If we take as an example a gay couple who is raising a child, both parents are dads. No-one plays the role of the mother.

11. Who is the real mother/father? 12. Who is the father? (Followed by many private questions about the donor and intimate details about the conception procedure.) 13. How did you have this child without a father?

Asking overly private questions to satisfy your curiosity is always in bad taste. No-one asks a heterosexual couple how they had their child. Sometimes the situation in LGBTI families is very complicated and prefer not to discuss it in details.

14. How will the child live without a mother/father? 15. The child won’t know about men/women because it’s raised without a father/mother.

Sometimes children are brought up by a single parent. In Bulgaria most common are single mothers and very often the grandma is also involved in raising the child. This is a same-sex family structure. You need to have in mind that the child isn’t deprived of anything. It will find a role model in a relative, teacher or a friend of the family. This way the child doesn’t grow up deprived.

Same-sex families often consciously look for someone of the opposite gender, who the child can recognize as a role model.

16. Your child will be bullied because its mother is butch. 17. Your child will be laughed at for not having a father.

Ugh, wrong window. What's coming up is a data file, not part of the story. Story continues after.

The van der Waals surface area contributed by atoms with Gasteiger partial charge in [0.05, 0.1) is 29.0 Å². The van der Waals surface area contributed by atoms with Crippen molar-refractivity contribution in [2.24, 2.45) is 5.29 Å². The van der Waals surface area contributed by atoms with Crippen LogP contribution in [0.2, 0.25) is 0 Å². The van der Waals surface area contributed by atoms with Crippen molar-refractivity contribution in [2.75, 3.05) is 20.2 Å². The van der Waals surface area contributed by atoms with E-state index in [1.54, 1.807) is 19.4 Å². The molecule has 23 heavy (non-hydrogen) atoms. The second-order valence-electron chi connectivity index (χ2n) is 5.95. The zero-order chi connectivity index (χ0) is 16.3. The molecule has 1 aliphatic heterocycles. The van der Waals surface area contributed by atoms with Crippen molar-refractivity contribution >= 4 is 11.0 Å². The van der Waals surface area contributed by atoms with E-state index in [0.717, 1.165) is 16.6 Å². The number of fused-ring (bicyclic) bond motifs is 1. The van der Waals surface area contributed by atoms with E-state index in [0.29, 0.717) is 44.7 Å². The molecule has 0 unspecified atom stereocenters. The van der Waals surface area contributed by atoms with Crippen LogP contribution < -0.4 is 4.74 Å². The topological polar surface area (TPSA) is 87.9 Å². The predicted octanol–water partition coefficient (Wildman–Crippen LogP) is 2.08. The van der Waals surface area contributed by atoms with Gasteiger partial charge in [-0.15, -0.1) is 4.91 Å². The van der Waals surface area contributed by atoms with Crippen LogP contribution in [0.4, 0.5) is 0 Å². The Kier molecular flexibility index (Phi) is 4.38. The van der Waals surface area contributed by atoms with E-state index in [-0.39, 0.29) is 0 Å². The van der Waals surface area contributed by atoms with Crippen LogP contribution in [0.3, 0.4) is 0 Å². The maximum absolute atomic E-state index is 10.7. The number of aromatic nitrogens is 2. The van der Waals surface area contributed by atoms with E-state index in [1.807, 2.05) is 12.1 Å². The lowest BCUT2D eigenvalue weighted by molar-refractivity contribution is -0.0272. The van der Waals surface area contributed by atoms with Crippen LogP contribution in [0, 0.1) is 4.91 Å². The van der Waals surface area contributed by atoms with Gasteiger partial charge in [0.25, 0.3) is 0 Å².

The child can also be bullied for being overweight or because it wears glasses. Children’s behavior mimics their parents’ behavior. If adults were to show the acceptance of differences as something normal and teach their children so, there wouldn’t be any excessive aggression between children and harassment based on existing differences.

18. A child born with the help of a donor won’t be healthy. It will have genetic mutations and health-related problems.

A child, conceived with the help of donor, has much lower chances of being ill or being affected by genetic diseases. Donors go through many detailed interviews and tests. All the information about their health condition, along with that of their family and relatives, is described in their file, to which you’re allowed access.

19. Homosexual people are deviant, immoral and promiscuous.

People with immoral and promiscuous behaviour can be heterosexual just as they can be homosexual. When thinking about ‘homosexuality’, heterosexual people associate this type of relations only with sex. LGBTI people build their system of values like heterosexual people – during childhood and in a family setting.

20. Teach your child to not tell people about you. 21. You don’t need to announce to everyone in kindergarten or school about your family. 22. Stop flaunting who you are wherever you go! 23. Don’t tell your child you’re homosexual. You’ve broken up with your partner anyway. Better hide it…

This advice will only harm the child. First, being taught to lie is harmful to its value system. Second, the contradiction “we’re family at home, but not outside” is confusing to the child. How come you’re its parent in one place, but not in another?

By hiding who you are from your child, you are voluntary going back in the closet, where people lived decades ago. The child loves its parents. The parent’s sexual orientation doesn’t affect the amount of love, acceptance, and respect.